• How’s your prayer life?
  • God’s trying to teach you something.
  • You need to have stronger faith.
  • Think positive.
  • God helps those who help themselves.

Oh yeah, and “Are you sure you’re not faking this to get attention?”

And, “It’s a sin to falsely accuse! You could ruin a robber’s life if you report.”

 

July 27, 2018

When the Religious Outsider Gets it Right

Filed under: Christianity - Devotions — paulthinkingoutloud @ 5:34 pm
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NIV Luke 10.25 On one occasion an expert in the law stood up to test Jesus. “Teacher,” he asked, “what must I do to inherit eternal life?”

26 “What is written in the Law?” he replied. “How do you read it?”

27 He answered, “‘Love the Lord your God with all your heart and with all your soul and with all your strength and with all your mind’[a]; and, ‘Love your neighbor as yourself.’[b]

28 “You have answered correctly,” Jesus replied. “Do this and you will live.”

29 But he wanted to justify himself, so he asked Jesus, “And who is my neighbor?”

30 In reply Jesus said: “A man was going down from Jerusalem to Jericho, when he was attacked by robbers. They stripped him of his clothes, beat him and went away, leaving him half dead…

I’ve been a longtime reader of Ed Cyzewski but this is only his second time here at C201. Click the title to read at source.

An “Outsider” Can Show Us How to Love Our Neighbors

There is a significant benefit to explaining the Bible to our preschool age children: they ask a mountain of questions that help me see the stories with fresh eyes.

For instance, have you ever considered whether the robbers who attacked the man in the good Samaritan story also stole his lunch? What did he eat while he was stuck on the side of the road? Did he have more food at home? Would someone bring his lunch back to him if the robbers stole it?

No doubt the illustrations in our children’s Bible fueled this line of food-related questions, but as I’ve thought of this story over the past few week’s in light of the American government’s increasingly aggressive and cruel immigration policies on the southern border, my children continued to prompt me to look at this story. Outside of their concerns over the man’s lunch, it truly hit home how this story reveals the Samaritan as the hero.

At a time of manufactured crisis and unnecessary cruelty that has been condoned by far too many Christians or simply explained away with “law and order” arguments, many of us have spoken about loving our neighbors.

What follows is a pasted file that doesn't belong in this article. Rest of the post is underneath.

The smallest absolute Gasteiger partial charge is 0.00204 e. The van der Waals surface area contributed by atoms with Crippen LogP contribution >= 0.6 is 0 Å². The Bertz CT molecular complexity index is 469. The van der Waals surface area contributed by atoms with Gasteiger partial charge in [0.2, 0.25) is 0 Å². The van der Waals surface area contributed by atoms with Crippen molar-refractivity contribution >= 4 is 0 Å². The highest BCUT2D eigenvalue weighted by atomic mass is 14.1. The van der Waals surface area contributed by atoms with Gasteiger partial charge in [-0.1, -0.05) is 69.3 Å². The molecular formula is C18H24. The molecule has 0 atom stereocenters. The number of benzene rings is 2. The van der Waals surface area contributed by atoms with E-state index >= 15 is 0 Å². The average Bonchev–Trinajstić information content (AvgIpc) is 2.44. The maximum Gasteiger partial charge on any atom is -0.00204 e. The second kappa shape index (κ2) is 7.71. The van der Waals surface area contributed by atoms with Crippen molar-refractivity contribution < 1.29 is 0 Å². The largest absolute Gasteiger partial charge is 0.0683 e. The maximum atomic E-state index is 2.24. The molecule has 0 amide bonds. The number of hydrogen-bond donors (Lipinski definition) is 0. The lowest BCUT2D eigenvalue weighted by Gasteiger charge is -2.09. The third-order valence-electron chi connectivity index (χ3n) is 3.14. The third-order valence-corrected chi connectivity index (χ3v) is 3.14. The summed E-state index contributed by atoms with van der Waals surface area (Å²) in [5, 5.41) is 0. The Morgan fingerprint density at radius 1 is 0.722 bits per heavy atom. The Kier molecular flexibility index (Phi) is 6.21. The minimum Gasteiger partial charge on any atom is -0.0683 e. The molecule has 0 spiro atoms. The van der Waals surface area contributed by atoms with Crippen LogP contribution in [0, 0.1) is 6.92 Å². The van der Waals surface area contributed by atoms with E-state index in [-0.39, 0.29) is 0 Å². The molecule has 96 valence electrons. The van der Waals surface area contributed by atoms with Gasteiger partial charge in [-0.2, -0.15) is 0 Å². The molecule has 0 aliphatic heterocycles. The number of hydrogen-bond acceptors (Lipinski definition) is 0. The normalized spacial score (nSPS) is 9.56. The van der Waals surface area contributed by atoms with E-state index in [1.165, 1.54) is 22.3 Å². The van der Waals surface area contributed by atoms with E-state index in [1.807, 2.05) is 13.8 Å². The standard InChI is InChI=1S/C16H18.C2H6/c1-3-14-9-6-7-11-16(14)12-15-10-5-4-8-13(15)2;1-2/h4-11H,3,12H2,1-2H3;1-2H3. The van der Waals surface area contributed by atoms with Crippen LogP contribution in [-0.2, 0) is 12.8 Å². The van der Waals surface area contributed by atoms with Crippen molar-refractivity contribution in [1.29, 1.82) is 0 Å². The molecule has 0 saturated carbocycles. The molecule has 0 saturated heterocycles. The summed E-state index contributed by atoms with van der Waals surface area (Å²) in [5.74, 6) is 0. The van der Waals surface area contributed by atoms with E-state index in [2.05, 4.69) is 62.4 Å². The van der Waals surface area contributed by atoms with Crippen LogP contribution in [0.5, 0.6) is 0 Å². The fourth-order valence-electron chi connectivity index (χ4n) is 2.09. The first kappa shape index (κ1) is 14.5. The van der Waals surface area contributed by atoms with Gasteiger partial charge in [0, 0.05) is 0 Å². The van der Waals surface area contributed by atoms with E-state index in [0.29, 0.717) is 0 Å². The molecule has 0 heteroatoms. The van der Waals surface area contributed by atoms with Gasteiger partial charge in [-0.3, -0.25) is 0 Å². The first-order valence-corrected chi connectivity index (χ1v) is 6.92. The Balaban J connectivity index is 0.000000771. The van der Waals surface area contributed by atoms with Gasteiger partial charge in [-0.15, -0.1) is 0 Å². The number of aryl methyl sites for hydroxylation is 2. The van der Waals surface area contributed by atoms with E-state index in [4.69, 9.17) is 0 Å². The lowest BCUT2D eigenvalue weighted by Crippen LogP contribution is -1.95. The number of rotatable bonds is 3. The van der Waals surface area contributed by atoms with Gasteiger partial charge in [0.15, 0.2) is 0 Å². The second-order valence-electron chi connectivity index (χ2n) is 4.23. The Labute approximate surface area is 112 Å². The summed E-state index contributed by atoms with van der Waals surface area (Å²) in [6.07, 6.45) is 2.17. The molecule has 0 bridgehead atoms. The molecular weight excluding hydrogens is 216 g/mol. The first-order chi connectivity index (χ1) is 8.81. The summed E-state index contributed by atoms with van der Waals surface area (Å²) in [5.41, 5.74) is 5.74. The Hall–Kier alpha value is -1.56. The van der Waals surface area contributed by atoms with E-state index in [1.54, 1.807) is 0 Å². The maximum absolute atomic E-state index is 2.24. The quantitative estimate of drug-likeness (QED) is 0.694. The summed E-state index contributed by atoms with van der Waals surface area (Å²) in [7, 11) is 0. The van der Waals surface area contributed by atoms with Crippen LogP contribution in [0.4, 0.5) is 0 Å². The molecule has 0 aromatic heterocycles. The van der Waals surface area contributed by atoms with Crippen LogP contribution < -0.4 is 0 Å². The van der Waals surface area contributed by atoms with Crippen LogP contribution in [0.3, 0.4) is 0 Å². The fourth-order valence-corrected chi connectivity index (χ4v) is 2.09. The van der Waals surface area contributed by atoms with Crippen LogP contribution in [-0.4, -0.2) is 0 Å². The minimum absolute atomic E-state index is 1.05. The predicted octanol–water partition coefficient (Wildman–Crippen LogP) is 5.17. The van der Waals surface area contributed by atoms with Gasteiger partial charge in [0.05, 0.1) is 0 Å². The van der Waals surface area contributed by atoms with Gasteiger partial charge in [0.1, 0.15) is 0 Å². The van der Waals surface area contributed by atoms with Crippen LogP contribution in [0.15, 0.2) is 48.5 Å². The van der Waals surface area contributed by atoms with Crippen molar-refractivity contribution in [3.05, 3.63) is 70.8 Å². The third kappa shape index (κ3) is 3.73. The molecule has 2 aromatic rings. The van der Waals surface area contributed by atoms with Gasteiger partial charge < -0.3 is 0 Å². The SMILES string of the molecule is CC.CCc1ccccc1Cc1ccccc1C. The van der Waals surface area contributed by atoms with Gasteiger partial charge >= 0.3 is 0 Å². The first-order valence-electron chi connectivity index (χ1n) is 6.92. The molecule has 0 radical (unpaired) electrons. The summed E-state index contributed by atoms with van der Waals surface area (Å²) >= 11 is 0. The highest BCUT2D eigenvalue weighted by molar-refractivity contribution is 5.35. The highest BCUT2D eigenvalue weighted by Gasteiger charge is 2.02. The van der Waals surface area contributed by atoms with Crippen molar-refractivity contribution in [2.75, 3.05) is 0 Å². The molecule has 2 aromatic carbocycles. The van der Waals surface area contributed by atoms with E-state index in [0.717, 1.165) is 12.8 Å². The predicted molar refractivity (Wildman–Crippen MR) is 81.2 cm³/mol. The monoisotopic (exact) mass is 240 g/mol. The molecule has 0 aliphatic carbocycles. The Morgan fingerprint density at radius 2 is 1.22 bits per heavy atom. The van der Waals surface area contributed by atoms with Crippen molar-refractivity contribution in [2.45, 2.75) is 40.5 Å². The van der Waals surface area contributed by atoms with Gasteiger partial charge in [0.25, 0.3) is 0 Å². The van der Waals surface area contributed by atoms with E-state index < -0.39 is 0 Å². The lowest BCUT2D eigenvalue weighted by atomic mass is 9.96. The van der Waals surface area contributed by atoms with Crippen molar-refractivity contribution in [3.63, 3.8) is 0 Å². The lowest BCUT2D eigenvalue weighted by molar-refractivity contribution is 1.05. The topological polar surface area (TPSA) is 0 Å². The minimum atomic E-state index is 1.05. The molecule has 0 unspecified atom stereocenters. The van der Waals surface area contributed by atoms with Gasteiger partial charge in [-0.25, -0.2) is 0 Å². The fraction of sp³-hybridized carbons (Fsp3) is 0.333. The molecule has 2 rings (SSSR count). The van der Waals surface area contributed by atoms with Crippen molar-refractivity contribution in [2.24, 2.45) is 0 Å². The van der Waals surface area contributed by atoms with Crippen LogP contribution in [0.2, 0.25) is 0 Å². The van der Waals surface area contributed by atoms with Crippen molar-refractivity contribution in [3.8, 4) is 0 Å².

Are we loving our neighbors if we send asylum seekers back to their violent countries?

Are we loving our neighbors if we separate asylum-seeking parents from their children?

Are we loving our neighbors if our government shrugs its shoulders about reuniting parents and children?

These are all necessary and important discussions about loving our neighbors. There is no doubt that loving our neighbors will have political dimensions because government policies impact real people. Laws and policies aren’t just static givens that must be accepted with resignation.

Immoral or unjust laws and policies that deface the image of God in others should be countered by those who believe that “the earth is the Lord’s and everything in it.” It shouldn’t be a stretch to believe that God cares for the well-being of his creation. However, the Good Samaritan story doesn’t approach love of neighbor from such an angle of advocacy or helping those in need from a majority culture position, let alone privilege.

In this story, the foreign man whose views of the Torah surely offended the listeners in Jesus’ audience was the hero. Jesus brought this outsider front and center, showing that despite his national and religious “barriers”, he had grasped what it meant to love a neighbor well. Love of neighbor extended beyond national and religious boundaries. You could even say that this love eradicates such boundaries.

The man going on the journey in this story is nondescript. His lack of defining features helps us identify with him. He could be all of us.

Any one of us could set out on a journey with certain plans and goals in mind. Any one of us could suffer an unexpected tragedy.

In a moment of need, perhaps I’ll turn to a pastor for help, but he may be on his way to a meeting about electing more conservative political leaders and leave me behind.

Perhaps I’ll turn to the leader of a ministry group, but she has big plans for a revival that she can’t neglect.

Finally, help arrives. It’s not the help I asked for. It’s not the help I expected. The help isn’t from the country or religion that I would have chosen. This is the person who meets me in my moment of crisis and cares for my wounds.

As Jesus sought to pull his listeners out of their national and religious prejudices, he challenged them to consider that the people they tried to avoid at all costs could be the ones who grasped the message of the Gospel best. It could even happen that one day their well-being would depend on the help of one such person.

Politicians seek to inflame hatred and suspicion of immigrants and asylum seekers to ignite the racist, nativist passions of their base for an election.

Jesus asks us to consider that our policies against asylum seekers could keep out the very people who may stop along their journey to help us in our moment of need one day. There’s a good chance that many have already done so on their journey north.